What the May Highs Mean to Me

When we go through all of the charts in the US Stock market, there are sometimes certain reference points that we can look back to in order to find strength and weakness within the stock universe. I think the May high in the S&P500 is one of those price and time reference points that we can compare stocks and sectors to. Here’s the $SPY daily bar chart showing the highs in May that I’m referring to:

8-21-13 spy

Now, when looking for strength within the market, we would much rather be buying the stocks that were strong enough to exceed those previous highs. If a stock or sector was unable to surpass that May peak then, to us, it is a clear sign of weakness. We would prefer to stay away from those names, or even short them if the opportunity is right. And we would rather not be short the stronger names, of course.

Here are a few examples of sectors within the S&P500 that showed enough strength to get through the May highs: Financials, Discretionaries, Industrials and Healthcare:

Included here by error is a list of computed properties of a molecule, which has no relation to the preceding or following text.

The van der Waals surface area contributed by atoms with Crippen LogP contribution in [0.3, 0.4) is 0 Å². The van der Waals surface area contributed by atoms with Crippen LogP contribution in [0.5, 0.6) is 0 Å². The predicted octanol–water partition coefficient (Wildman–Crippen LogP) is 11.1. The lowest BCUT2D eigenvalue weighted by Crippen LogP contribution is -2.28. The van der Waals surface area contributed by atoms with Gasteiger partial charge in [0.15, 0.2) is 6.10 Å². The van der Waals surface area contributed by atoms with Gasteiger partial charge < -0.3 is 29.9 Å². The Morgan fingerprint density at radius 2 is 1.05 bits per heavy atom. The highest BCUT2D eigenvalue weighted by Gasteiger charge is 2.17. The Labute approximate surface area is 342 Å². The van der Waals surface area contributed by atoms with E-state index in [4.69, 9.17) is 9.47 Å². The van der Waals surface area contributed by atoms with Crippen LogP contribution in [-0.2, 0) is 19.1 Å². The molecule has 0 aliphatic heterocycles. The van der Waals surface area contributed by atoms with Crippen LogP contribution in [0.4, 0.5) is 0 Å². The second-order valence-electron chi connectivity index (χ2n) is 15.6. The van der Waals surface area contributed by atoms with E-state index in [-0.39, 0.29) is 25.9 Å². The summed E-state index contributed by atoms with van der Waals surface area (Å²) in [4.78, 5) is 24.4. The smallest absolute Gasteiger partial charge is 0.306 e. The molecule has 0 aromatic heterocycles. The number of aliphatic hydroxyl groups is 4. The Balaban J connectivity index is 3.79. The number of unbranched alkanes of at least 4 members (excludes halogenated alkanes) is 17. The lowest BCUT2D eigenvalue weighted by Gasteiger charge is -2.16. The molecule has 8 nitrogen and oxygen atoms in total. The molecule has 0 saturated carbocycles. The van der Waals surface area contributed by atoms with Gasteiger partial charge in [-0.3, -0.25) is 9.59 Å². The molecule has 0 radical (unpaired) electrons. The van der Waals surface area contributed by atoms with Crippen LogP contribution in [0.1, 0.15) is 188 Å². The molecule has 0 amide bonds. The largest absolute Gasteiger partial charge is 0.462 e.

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Technology and Materials were barely able to make it over:

8-21-13 xlk8-21-13 xlbAnd the weakness was definitely out of the Staples, Utilities, and Energy that all failed to make it back above the May highs:

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This is how I see things right now. Those May highs are a reference point that we are comparing stocks and sectors to. And as I mentioned above, I would much rather own the strength and be short the weakness. And this may sound like common sense, but sometimes “strength” is more difficult to define. In this case, I think it’s much simpler.

Trade ’em well….